In #59, entitled We Artists, which Kaufmann cites as the transition to the section on women, Nietzsche writes that when a woman is seen with “all the repulsive natural functions to which every woman is subject,” it is difficult to love her. So in order to love, one must not concentrate on what is under the skin but ignore such matters and concentrate on the outward appearance. In order to love, one must have blinders on in certain areas – the realist as well as the artist. When we look at something, our interpretation of it will depend upon how close or distant we are from it.

We are now in a position to examine Women and their action at a Distance. Nietzsche’s brilliance for metaphor is on display: Do I still have ears ? Am I all ears and nothing else ? Here I stand in the flaming surf whose white tongues are licking at my feet; from all sides I hear howling threats, screaming, roaring coming at me, while the old earth-shaker sings his aria in the lowest depths, deep as a bellowing bull, while pounding such an earthshaking beat that the hearts of even these weather-beaten rocky monsters are trembling in their bodies. Here he likens his existence to being in a kind of hellish place. There is a flaming surf burning his feet, screams and bellows assaulting his ears and making the earth tremble. These images evoke what Nietzsche calls a man standing in the midst of his own ‘noise’, his own plans and projects. These projects require his time and thought; they set up deadlines, duties, obligations, and responsibilities.

Into this scene of a mad, roaring sea come sailboats gently gliding above the fray: women!

Then, suddenly, as if born out of nothing, there appears before the gate of this hellish labyrinth, only a few fathoms away – a large sailboat, gliding along as silently as a ghost. Oh, what a ghostly beauty! How magically it touches me! Has all the calm and taciturnity of the world embarked upon it? Does my happiness itself sit in this quiet place – my happier ego, my second, departed self ? Not to be dead and yet no longer alive ? A spiritlike intermediate being: quietly observing, gliding, floating? As the boat that with its white sails moves like an immense butterfly over the dark sea. Yes! To move over existence! That’s it! That would be something! It seems as if the noise here had led me into fantasies. All great noise leads us to move happiness into some quiet &distance. When a man stands in the midst of his own noise, in the midst of his own surf of plans and projects, then he is apt also to see quiet, magical beings glide past him and to long for their happiness and seclusion: women. He almost thinks that his better self dwells there among the women, and that in these quiet regions even the loudest surf turns into deathly quiet and life itself into a dream about life.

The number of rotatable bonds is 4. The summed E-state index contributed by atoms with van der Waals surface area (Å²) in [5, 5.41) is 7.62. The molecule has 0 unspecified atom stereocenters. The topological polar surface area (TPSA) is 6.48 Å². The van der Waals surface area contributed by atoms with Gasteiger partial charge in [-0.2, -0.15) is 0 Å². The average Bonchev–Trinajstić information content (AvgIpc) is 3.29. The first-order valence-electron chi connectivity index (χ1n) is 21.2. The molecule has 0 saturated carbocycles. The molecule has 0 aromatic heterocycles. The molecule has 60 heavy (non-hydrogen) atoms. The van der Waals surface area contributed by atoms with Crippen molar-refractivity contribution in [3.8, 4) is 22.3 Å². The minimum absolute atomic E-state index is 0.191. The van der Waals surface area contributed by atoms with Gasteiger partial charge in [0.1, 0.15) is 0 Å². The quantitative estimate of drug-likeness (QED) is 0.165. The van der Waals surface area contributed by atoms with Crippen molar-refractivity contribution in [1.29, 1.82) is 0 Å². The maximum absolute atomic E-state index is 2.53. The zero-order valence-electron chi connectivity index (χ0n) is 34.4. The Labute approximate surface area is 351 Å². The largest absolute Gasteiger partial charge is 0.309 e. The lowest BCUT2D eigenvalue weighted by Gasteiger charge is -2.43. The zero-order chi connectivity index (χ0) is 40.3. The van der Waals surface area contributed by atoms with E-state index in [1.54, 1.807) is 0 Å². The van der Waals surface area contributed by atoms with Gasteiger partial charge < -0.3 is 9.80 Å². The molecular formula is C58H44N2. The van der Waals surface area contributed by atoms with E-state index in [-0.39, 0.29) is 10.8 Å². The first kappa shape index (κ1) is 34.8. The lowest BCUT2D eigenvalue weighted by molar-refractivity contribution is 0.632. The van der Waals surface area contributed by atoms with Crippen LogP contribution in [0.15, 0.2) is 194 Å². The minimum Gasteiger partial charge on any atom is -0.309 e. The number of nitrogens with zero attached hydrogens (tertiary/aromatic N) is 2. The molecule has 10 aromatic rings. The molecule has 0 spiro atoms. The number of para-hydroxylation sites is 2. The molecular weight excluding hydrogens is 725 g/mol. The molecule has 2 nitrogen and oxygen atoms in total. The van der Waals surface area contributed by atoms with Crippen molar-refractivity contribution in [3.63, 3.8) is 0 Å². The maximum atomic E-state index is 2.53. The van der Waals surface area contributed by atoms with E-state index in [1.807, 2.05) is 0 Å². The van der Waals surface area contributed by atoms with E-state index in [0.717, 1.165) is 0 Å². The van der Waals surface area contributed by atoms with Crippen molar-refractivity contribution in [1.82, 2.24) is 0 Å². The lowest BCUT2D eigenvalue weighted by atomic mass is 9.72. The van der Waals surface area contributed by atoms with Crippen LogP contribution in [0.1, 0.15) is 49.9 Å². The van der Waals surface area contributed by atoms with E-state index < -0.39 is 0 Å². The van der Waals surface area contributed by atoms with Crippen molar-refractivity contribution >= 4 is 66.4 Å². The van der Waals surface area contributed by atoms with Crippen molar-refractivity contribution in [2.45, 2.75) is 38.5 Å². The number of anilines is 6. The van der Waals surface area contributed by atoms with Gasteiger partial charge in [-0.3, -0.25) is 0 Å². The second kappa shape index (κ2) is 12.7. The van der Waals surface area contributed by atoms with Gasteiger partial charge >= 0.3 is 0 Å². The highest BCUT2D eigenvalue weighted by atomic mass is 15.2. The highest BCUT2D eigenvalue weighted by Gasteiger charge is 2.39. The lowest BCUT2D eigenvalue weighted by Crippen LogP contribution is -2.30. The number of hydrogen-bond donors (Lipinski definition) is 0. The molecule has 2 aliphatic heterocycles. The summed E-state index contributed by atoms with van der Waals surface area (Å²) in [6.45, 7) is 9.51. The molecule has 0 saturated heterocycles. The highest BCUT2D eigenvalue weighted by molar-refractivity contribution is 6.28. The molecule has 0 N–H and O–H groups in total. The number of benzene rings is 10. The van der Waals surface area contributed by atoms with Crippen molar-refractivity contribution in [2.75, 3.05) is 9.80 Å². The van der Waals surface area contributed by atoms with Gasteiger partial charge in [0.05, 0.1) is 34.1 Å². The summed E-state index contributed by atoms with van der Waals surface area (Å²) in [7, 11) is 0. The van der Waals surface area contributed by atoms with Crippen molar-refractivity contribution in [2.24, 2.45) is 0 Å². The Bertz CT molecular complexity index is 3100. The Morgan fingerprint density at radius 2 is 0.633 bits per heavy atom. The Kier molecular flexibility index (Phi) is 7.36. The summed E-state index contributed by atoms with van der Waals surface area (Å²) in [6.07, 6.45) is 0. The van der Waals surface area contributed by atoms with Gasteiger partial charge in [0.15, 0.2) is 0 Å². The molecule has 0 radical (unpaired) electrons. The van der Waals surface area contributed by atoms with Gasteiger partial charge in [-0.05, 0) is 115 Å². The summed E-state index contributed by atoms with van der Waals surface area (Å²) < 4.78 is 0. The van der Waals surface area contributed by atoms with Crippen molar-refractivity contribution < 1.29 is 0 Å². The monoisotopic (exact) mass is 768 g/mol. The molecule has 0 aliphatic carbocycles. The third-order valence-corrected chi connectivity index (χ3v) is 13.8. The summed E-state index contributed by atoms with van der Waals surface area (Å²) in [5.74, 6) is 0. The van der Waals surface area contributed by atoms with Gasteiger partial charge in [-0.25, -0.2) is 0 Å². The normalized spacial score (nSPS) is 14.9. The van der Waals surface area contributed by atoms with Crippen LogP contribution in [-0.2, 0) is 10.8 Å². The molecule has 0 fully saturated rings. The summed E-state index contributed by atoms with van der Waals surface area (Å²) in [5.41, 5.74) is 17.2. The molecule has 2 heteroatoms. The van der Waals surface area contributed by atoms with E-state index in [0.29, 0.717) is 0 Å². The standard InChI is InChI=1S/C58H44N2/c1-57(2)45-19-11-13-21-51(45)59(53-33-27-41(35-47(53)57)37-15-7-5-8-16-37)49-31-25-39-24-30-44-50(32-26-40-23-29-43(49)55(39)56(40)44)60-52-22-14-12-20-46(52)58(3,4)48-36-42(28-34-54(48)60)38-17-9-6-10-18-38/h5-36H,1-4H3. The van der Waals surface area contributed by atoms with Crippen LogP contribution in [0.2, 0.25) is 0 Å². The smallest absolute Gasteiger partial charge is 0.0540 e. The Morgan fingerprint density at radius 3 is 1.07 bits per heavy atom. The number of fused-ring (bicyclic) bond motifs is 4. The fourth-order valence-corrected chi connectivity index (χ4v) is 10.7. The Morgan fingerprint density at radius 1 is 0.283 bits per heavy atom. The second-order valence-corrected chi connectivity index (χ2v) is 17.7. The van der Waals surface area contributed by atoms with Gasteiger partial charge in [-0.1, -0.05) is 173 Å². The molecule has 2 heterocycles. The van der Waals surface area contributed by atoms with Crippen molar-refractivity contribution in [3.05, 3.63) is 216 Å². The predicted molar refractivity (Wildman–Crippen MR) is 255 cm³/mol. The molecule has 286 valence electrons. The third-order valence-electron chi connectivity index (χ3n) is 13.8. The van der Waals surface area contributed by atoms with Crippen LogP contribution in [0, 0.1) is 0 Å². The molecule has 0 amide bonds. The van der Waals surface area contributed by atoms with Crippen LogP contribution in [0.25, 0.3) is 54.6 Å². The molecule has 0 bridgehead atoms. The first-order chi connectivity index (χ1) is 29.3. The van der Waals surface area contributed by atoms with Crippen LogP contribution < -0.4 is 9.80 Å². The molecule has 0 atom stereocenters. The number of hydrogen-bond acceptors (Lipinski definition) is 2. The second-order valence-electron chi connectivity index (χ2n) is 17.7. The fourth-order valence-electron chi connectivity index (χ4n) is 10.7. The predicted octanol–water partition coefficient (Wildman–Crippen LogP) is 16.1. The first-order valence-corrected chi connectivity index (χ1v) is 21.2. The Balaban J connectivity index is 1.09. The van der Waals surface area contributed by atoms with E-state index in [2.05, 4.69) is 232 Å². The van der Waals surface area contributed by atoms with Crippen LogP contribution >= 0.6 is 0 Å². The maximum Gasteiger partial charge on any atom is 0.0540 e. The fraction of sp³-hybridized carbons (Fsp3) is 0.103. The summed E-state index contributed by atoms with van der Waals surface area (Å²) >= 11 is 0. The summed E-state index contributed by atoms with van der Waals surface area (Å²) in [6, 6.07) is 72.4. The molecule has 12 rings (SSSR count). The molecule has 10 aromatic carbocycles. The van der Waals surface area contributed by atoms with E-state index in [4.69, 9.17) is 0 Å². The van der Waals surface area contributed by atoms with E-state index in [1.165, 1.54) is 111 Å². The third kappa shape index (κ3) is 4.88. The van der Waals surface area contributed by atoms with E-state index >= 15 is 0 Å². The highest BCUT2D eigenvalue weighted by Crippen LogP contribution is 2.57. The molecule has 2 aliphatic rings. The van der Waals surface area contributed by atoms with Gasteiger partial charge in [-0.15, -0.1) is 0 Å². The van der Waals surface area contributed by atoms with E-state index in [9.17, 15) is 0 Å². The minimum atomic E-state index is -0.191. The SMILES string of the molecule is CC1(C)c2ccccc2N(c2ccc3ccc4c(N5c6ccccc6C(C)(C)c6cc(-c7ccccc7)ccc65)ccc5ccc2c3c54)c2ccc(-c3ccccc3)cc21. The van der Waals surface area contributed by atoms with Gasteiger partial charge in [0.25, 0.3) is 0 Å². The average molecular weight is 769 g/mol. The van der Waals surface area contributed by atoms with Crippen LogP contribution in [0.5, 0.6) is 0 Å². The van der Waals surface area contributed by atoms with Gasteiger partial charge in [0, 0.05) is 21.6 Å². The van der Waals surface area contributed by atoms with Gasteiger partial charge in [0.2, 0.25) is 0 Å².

To men preoccupied with their public, occupational responsibilities, women appear to have conquered the chaos of life. Women seem serene and happy, untouched by the ferocious sea of plans and projects. If men could only hook up with such creatures, climb aboard the sailboats, then they, too, could glide above the chaos of their existence and become oblivious to it.